8.1.3

Test yourself

Unstable nuclei emit one of three types of radiation. alpha, beta and gamma.

• Does not change the proton or nucleon number of a nucleus.
• Makes the nucleus more stable by its emission.
• Is highly penetrative.
• Can be absorbed by several centimetres of lead, many metres of air and can travel through a vacuum indefinitely.

### Properties of γ radiation 2

• Gamma radiation is part of the electromagnetic spectrum.
• Gamma radiation follows an inverse square law:
• intensity at distance x from the source $= \frac{constant}{x^2}$

### Applications

• Gamma radiation is used extensively in medical imaging, curing cancer by destroying tumourous cells and for sterilising medical equipment.
• It can be used to irradiate food to stop food from going bad.

## Investigating the Inverse Square Law

Gamma radiation follows an inverse square law. We can perform an experiment to show that this is true.

• Do a background count with a Geiger-Muller (GM) tube and counter without a source present.
• Repeat this measurement and find an average background count per minute.

### 2) Experimental setup and method

• Position the source in a holder.
• Position the GM tube at different distances from the source.
• Measure the count rate at each distance several times and find an average for each distance.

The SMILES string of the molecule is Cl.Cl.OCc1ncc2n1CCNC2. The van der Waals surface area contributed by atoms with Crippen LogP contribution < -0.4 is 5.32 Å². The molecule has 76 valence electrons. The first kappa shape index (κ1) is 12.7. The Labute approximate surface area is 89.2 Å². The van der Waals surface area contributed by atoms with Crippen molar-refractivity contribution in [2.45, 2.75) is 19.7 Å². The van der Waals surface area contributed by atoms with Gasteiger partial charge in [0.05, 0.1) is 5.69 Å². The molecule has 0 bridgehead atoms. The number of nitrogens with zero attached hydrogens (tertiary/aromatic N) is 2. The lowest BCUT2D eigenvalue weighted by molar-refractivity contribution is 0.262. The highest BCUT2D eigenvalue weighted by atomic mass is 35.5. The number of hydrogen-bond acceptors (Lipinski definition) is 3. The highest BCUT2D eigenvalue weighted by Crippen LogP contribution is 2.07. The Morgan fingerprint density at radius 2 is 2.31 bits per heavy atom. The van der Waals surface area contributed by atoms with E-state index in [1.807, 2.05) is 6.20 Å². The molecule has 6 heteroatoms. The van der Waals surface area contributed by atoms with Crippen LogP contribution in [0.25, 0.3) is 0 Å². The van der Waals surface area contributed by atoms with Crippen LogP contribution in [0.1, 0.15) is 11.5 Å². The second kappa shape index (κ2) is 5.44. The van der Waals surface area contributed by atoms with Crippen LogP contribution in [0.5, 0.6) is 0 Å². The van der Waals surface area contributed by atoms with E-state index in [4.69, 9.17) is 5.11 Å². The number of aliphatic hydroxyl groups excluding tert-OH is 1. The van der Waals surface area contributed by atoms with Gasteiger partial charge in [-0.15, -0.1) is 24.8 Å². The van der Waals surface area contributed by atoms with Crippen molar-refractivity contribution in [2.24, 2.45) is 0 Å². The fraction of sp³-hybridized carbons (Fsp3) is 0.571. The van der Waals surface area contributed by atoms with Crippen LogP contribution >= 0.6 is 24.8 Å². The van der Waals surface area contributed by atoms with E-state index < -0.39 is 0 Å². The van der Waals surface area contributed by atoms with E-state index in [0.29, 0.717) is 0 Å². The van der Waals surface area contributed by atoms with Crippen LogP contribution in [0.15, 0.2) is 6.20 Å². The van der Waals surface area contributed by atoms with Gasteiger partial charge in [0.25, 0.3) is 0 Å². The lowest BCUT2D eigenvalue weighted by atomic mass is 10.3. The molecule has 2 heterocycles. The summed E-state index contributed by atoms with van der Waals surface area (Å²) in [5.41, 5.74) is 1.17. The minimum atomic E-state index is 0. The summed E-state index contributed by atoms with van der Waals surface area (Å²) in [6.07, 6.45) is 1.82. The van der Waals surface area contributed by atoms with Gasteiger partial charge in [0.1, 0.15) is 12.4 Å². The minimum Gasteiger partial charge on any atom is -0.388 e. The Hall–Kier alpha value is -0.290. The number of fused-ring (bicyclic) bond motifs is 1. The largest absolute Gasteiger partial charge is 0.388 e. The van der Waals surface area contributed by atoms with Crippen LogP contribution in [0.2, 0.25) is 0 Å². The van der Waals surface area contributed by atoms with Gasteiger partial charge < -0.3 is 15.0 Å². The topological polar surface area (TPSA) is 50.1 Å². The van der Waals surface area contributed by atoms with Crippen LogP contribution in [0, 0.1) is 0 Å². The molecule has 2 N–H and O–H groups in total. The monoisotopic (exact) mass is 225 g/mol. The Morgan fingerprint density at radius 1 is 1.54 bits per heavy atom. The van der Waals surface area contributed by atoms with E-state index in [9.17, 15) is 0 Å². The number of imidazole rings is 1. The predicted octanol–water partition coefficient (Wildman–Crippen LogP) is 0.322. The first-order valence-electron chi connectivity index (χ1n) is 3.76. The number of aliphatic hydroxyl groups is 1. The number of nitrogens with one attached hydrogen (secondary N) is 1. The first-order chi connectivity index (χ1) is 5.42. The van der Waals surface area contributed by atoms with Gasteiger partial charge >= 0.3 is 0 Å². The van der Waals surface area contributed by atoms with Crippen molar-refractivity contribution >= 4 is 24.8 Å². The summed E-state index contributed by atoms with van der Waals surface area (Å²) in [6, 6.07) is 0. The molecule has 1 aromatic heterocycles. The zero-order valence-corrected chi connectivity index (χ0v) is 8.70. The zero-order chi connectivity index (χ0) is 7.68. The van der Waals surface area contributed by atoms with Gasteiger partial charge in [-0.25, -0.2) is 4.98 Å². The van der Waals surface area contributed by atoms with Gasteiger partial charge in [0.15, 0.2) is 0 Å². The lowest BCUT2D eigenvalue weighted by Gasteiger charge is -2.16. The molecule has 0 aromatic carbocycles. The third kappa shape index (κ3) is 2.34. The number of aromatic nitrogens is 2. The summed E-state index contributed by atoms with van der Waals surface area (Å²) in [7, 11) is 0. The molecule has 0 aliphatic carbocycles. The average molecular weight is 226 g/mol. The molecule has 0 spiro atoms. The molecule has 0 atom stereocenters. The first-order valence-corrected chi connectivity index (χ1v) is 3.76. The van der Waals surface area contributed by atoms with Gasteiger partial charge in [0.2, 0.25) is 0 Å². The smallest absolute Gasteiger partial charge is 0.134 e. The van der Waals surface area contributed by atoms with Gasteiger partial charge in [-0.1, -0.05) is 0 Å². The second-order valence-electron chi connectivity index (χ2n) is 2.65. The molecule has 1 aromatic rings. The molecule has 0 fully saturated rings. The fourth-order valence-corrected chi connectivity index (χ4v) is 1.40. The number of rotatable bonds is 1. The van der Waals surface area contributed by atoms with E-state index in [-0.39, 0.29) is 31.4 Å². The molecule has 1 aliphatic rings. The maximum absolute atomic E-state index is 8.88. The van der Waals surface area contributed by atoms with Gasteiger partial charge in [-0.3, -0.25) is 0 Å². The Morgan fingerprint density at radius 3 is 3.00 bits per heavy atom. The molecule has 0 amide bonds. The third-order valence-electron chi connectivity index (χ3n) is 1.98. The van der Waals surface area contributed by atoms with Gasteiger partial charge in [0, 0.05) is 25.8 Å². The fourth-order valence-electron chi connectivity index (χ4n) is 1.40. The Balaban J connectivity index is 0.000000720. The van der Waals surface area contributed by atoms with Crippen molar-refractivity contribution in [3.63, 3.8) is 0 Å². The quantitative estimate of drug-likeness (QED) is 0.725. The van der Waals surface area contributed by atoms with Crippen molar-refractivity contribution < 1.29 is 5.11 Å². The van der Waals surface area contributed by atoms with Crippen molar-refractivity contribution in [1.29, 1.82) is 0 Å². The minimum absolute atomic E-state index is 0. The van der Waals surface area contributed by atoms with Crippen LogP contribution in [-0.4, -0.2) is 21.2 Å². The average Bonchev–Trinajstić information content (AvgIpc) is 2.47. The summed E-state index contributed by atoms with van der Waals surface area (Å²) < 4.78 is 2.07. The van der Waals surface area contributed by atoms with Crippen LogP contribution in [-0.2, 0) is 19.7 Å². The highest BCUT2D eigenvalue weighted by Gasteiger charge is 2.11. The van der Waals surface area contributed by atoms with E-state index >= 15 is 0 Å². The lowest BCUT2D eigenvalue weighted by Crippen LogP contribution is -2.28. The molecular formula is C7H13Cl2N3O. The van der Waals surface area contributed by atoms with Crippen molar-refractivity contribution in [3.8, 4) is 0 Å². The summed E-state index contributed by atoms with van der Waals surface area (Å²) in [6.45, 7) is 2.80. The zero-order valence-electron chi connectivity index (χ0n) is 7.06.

### 3) Calculate corrected count rate

• Calculate the corrected count rate per min:
• Corrected count rate = average count rate at each distance − average background count

### 4) Plot graph

• Plot a graph of count rate against $\frac{1}{x^2}$ where x is the distance between the source and the GM tube.
• A straight line through the origin indicates that the inverse square law holds.
• The line might miss the origin if the distance to the source is uncertain.
• E.g. If the source is in the back of the holder, the distance 'x' may not be from the front of the tube but from somewhere inside it.
• Alternatively, plot log(count rate) against log(x) and the gradient should be −2.

• Background radiation can come from a large number of sources:
• Radon gas, emitted from the ground.
• Buildings (brick).
• Cosmic rays (from the sun and space).
• Medical procedures.
• Food and drink.

### Experimental error

• When measuring the radiation from a source, it is important to get accurate readings.
• The background radiation will skew readings if it is not accounted for.
• It is important to first measure the background radiation in an area and subtract it from the count found from a specific source.